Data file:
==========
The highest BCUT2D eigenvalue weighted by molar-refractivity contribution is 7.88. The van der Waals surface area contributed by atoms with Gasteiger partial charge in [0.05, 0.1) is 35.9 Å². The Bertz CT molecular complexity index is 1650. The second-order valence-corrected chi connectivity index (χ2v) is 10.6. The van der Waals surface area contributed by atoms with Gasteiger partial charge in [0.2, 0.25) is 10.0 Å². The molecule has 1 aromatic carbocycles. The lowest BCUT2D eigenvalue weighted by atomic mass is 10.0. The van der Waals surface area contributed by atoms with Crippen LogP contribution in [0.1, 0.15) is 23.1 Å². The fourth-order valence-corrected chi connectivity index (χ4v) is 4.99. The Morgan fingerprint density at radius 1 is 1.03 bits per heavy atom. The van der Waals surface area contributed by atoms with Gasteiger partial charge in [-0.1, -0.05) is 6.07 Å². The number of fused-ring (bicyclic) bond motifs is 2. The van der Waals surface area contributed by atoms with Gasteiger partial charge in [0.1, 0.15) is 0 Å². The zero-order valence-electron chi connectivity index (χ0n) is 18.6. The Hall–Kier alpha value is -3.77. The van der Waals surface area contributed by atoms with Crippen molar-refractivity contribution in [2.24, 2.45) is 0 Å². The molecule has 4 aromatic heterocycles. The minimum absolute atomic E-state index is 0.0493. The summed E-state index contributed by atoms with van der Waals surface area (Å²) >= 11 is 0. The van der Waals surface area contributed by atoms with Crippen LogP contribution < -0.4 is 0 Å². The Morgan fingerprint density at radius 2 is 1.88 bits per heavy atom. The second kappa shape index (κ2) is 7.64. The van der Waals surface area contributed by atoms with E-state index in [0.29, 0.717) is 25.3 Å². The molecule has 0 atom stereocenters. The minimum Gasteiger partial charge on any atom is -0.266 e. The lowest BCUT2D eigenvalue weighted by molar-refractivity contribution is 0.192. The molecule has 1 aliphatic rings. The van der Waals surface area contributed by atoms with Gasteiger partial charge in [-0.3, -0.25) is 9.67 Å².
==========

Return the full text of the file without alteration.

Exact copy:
The highest BCUT2D eigenvalue weighted by molar-refractivity contribution is 7.88. The van der Waals surface area contributed by atoms with Gasteiger partial charge in [0.05, 0.1) is 35.9 Å². The Bertz CT molecular complexity index is 1650. The second-order valence-corrected chi connectivity index (χ2v) is 10.6. The van der Waals surface area contributed by atoms with Gasteiger partial charge in [0.2, 0.25) is 10.0 Å². The molecule has 1 aromatic carbocycles. The lowest BCUT2D eigenvalue weighted by atomic mass is 10.0. The van der Waals surface area contributed by atoms with Crippen LogP contribution in [0.1, 0.15) is 23.1 Å². The fourth-order valence-corrected chi connectivity index (χ4v) is 4.99. The Morgan fingerprint density at radius 1 is 1.03 bits per heavy atom. The van der Waals surface area contributed by atoms with Gasteiger partial charge in [-0.1, -0.05) is 6.07 Å². The number of fused-ring (bicyclic) bond motifs is 2. The van der Waals surface area contributed by atoms with Gasteiger partial charge in [0.1, 0.15) is 0 Å². The zero-order valence-electron chi connectivity index (χ0n) is 18.6. The Hall–Kier alpha value is -3.77. The van der Waals surface area contributed by atoms with Crippen molar-refractivity contribution in [2.24, 2.45) is 0 Å². The molecule has 4 aromatic heterocycles. The minimum absolute atomic E-state index is 0.0493. The summed E-state index contributed by atoms with van der Waals surface area (Å²) >= 11 is 0. The van der Waals surface area contributed by atoms with Crippen LogP contribution < -0.4 is 0 Å². The Morgan fingerprint density at radius 2 is 1.88 bits per heavy atom. The second kappa shape index (κ2) is 7.64. The van der Waals surface area contributed by atoms with E-state index in [0.29, 0.717) is 25.3 Å². The molecule has 0 atom stereocenters. The minimum Gasteiger partial charge on any atom is -0.266 e. The lowest BCUT2D eigenvalue weighted by molar-refractivity contribution is 0.192. The molecule has 1 aliphatic rings. The van der Waals surface area contributed by atoms with Gasteiger partial charge in [-0.3, -0.25) is 9.67 Å².